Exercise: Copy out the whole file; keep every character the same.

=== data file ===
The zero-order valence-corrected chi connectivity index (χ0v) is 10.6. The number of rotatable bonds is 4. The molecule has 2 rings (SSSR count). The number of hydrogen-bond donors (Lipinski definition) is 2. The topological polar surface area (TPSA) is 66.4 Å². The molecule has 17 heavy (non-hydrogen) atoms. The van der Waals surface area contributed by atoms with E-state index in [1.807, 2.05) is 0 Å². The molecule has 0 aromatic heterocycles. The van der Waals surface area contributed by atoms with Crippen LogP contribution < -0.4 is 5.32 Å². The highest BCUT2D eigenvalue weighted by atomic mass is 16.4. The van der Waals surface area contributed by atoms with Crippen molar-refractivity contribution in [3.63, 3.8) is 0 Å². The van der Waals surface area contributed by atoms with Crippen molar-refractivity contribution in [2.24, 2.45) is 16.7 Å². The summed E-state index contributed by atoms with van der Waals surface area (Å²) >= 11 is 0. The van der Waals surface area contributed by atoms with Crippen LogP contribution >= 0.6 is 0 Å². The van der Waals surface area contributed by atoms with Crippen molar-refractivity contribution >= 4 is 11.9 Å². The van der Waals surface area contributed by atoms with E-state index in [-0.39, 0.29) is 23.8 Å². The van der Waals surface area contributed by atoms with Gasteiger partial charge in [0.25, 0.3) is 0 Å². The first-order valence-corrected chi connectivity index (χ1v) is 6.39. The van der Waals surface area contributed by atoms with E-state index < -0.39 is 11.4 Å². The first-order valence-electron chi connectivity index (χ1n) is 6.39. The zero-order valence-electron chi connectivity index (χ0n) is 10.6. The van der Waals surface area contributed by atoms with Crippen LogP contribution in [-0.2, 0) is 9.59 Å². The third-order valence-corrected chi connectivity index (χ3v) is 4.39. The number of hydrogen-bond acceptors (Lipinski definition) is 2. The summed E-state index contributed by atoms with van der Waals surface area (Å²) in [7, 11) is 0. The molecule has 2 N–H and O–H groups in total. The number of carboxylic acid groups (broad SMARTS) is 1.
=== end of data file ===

The zero-order valence-corrected chi connectivity index (χ0v) is 10.6. The number of rotatable bonds is 4. The molecule has 2 rings (SSSR count). The number of hydrogen-bond donors (Lipinski definition) is 2. The topological polar surface area (TPSA) is 66.4 Å². The molecule has 17 heavy (non-hydrogen) atoms. The van der Waals surface area contributed by atoms with E-state index in [1.807, 2.05) is 0 Å². The molecule has 0 aromatic heterocycles. The van der Waals surface area contributed by atoms with Crippen LogP contribution < -0.4 is 5.32 Å². The highest BCUT2D eigenvalue weighted by atomic mass is 16.4. The van der Waals surface area contributed by atoms with Crippen molar-refractivity contribution in [3.63, 3.8) is 0 Å². The van der Waals surface area contributed by atoms with Crippen molar-refractivity contribution in [2.24, 2.45) is 16.7 Å². The summed E-state index contributed by atoms with van der Waals surface area (Å²) >= 11 is 0. The van der Waals surface area contributed by atoms with Crippen LogP contribution >= 0.6 is 0 Å². The van der Waals surface area contributed by atoms with Crippen molar-refractivity contribution >= 4 is 11.9 Å². The van der Waals surface area contributed by atoms with E-state index in [-0.39, 0.29) is 23.8 Å². The van der Waals surface area contributed by atoms with Gasteiger partial charge in [0.25, 0.3) is 0 Å². The first-order valence-corrected chi connectivity index (χ1v) is 6.39. The van der Waals surface area contributed by atoms with E-state index < -0.39 is 11.4 Å². The first-order valence-electron chi connectivity index (χ1n) is 6.39. The zero-order valence-electron chi connectivity index (χ0n) is 10.6. The van der Waals surface area contributed by atoms with Crippen LogP contribution in [-0.2, 0) is 9.59 Å². The third-order valence-corrected chi connectivity index (χ3v) is 4.39. The number of hydrogen-bond acceptors (Lipinski definition) is 2. The summed E-state index contributed by atoms with van der Waals surface area (Å²) in [7, 11) is 0. The molecule has 2 N–H and O–H groups in total. The number of carboxylic acid groups (broad SMARTS) is 1.